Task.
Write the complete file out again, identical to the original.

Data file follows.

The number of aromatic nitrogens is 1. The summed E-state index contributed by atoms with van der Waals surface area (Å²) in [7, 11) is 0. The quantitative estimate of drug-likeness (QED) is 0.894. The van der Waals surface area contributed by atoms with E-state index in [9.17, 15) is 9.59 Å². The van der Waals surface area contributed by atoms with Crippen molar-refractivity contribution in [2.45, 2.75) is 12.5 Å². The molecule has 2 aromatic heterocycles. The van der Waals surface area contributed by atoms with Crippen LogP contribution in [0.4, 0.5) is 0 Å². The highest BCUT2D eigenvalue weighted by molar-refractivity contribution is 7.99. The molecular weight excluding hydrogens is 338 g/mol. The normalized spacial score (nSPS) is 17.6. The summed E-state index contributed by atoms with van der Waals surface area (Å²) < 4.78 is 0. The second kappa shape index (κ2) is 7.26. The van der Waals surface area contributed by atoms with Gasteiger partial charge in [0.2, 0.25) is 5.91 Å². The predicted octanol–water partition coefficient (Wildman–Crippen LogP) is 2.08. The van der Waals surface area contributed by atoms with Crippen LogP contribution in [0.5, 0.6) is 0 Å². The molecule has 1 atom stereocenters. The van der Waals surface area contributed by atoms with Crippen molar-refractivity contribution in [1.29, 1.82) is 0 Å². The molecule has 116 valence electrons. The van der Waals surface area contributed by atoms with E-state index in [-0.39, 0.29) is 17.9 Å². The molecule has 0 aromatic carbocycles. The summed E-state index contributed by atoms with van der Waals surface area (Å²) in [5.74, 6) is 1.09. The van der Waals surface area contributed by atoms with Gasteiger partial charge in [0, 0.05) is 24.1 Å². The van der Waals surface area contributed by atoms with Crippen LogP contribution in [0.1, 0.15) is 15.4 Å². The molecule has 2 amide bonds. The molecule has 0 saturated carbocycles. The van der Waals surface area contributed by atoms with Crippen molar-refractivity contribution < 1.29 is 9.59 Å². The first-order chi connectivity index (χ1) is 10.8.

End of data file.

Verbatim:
The number of aromatic nitrogens is 1. The summed E-state index contributed by atoms with van der Waals surface area (Å²) in [7, 11) is 0. The quantitative estimate of drug-likeness (QED) is 0.894. The van der Waals surface area contributed by atoms with E-state index in [9.17, 15) is 9.59 Å². The van der Waals surface area contributed by atoms with Crippen molar-refractivity contribution in [2.45, 2.75) is 12.5 Å². The molecule has 2 aromatic heterocycles. The van der Waals surface area contributed by atoms with Crippen LogP contribution in [0.4, 0.5) is 0 Å². The highest BCUT2D eigenvalue weighted by molar-refractivity contribution is 7.99. The molecular weight excluding hydrogens is 338 g/mol. The normalized spacial score (nSPS) is 17.6. The summed E-state index contributed by atoms with van der Waals surface area (Å²) < 4.78 is 0. The second kappa shape index (κ2) is 7.26. The van der Waals surface area contributed by atoms with Gasteiger partial charge in [0.2, 0.25) is 5.91 Å². The predicted octanol–water partition coefficient (Wildman–Crippen LogP) is 2.08. The van der Waals surface area contributed by atoms with Crippen LogP contribution in [0.5, 0.6) is 0 Å². The molecule has 1 atom stereocenters. The van der Waals surface area contributed by atoms with Crippen molar-refractivity contribution in [1.29, 1.82) is 0 Å². The molecule has 116 valence electrons. The van der Waals surface area contributed by atoms with E-state index in [-0.39, 0.29) is 17.9 Å². The molecule has 0 aromatic carbocycles. The summed E-state index contributed by atoms with van der Waals surface area (Å²) in [5.74, 6) is 1.09. The van der Waals surface area contributed by atoms with Gasteiger partial charge in [0, 0.05) is 24.1 Å². The van der Waals surface area contributed by atoms with Crippen LogP contribution in [0.1, 0.15) is 15.4 Å². The molecule has 2 amide bonds. The molecule has 0 saturated carbocycles. The van der Waals surface area contributed by atoms with Crippen molar-refractivity contribution < 1.29 is 9.59 Å². The first-order chi connectivity index (χ1) is 10.8.